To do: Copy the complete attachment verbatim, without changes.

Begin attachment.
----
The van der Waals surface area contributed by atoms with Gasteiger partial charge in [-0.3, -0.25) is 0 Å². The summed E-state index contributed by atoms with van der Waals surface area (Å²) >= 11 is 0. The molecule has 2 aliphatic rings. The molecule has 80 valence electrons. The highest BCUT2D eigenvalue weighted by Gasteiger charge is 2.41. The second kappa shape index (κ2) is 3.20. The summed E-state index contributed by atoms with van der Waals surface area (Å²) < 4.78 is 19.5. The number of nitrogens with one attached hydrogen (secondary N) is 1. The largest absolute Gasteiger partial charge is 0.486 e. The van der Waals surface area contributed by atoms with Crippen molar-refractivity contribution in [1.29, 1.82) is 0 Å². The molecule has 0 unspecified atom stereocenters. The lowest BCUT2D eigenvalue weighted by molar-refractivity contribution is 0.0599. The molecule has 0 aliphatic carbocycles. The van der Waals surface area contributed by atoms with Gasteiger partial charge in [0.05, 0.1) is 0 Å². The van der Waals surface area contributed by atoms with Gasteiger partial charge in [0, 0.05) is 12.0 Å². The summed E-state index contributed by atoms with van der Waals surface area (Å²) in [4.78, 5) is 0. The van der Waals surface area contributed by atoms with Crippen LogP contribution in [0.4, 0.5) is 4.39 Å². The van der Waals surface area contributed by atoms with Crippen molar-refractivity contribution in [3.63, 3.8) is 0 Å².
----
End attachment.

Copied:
The van der Waals surface area contributed by atoms with Gasteiger partial charge in [-0.3, -0.25) is 0 Å². The summed E-state index contributed by atoms with van der Waals surface area (Å²) >= 11 is 0. The molecule has 2 aliphatic rings. The molecule has 80 valence electrons. The highest BCUT2D eigenvalue weighted by Gasteiger charge is 2.41. The second kappa shape index (κ2) is 3.20. The summed E-state index contributed by atoms with van der Waals surface area (Å²) < 4.78 is 19.5. The number of nitrogens with one attached hydrogen (secondary N) is 1. The largest absolute Gasteiger partial charge is 0.486 e. The van der Waals surface area contributed by atoms with Crippen molar-refractivity contribution in [1.29, 1.82) is 0 Å². The molecule has 0 unspecified atom stereocenters. The lowest BCUT2D eigenvalue weighted by molar-refractivity contribution is 0.0599. The molecule has 0 aliphatic carbocycles. The van der Waals surface area contributed by atoms with Gasteiger partial charge in [0.05, 0.1) is 0 Å². The van der Waals surface area contributed by atoms with Gasteiger partial charge in [0, 0.05) is 12.0 Å². The summed E-state index contributed by atoms with van der Waals surface area (Å²) in [4.78, 5) is 0. The van der Waals surface area contributed by atoms with Crippen LogP contribution in [0.4, 0.5) is 4.39 Å². The van der Waals surface area contributed by atoms with Crippen molar-refractivity contribution in [3.63, 3.8) is 0 Å².